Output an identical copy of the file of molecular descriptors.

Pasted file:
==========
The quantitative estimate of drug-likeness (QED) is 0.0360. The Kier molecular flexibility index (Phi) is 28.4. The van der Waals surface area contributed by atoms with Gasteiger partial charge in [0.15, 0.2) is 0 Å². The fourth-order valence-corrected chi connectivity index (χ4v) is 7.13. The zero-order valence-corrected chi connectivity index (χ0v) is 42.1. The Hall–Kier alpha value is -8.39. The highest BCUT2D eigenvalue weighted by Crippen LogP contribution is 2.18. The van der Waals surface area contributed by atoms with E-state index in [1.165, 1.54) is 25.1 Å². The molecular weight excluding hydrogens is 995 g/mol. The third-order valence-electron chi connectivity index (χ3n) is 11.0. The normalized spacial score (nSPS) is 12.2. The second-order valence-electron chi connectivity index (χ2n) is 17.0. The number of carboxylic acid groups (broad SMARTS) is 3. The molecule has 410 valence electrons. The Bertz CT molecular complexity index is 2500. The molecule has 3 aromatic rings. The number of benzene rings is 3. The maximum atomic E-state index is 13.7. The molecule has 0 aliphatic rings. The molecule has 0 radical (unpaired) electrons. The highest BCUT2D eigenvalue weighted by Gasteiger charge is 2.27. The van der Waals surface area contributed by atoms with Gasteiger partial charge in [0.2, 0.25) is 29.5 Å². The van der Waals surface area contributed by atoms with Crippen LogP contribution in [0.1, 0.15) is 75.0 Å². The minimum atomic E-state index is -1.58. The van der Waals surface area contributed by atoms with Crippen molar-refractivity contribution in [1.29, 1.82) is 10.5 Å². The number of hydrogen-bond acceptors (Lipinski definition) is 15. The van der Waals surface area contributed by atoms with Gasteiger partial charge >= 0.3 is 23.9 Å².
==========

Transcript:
The quantitative estimate of drug-likeness (QED) is 0.0360. The Kier molecular flexibility index (Phi) is 28.4. The van der Waals surface area contributed by atoms with Gasteiger partial charge in [0.15, 0.2) is 0 Å². The fourth-order valence-corrected chi connectivity index (χ4v) is 7.13. The zero-order valence-corrected chi connectivity index (χ0v) is 42.1. The Hall–Kier alpha value is -8.39. The highest BCUT2D eigenvalue weighted by Crippen LogP contribution is 2.18. The van der Waals surface area contributed by atoms with E-state index in [1.165, 1.54) is 25.1 Å². The molecular weight excluding hydrogens is 995 g/mol. The third-order valence-electron chi connectivity index (χ3n) is 11.0. The normalized spacial score (nSPS) is 12.2. The second-order valence-electron chi connectivity index (χ2n) is 17.0. The number of carboxylic acid groups (broad SMARTS) is 3. The molecule has 410 valence electrons. The Bertz CT molecular complexity index is 2500. The molecule has 3 aromatic rings. The number of benzene rings is 3. The maximum atomic E-state index is 13.7. The molecule has 0 aliphatic rings. The molecule has 0 radical (unpaired) electrons. The highest BCUT2D eigenvalue weighted by Gasteiger charge is 2.27. The van der Waals surface area contributed by atoms with Gasteiger partial charge in [0.2, 0.25) is 29.5 Å². The van der Waals surface area contributed by atoms with Crippen LogP contribution in [0.1, 0.15) is 75.0 Å². The minimum atomic E-state index is -1.58. The van der Waals surface area contributed by atoms with Crippen molar-refractivity contribution in [1.29, 1.82) is 10.5 Å². The number of hydrogen-bond acceptors (Lipinski definition) is 15. The van der Waals surface area contributed by atoms with Gasteiger partial charge >= 0.3 is 23.9 Å².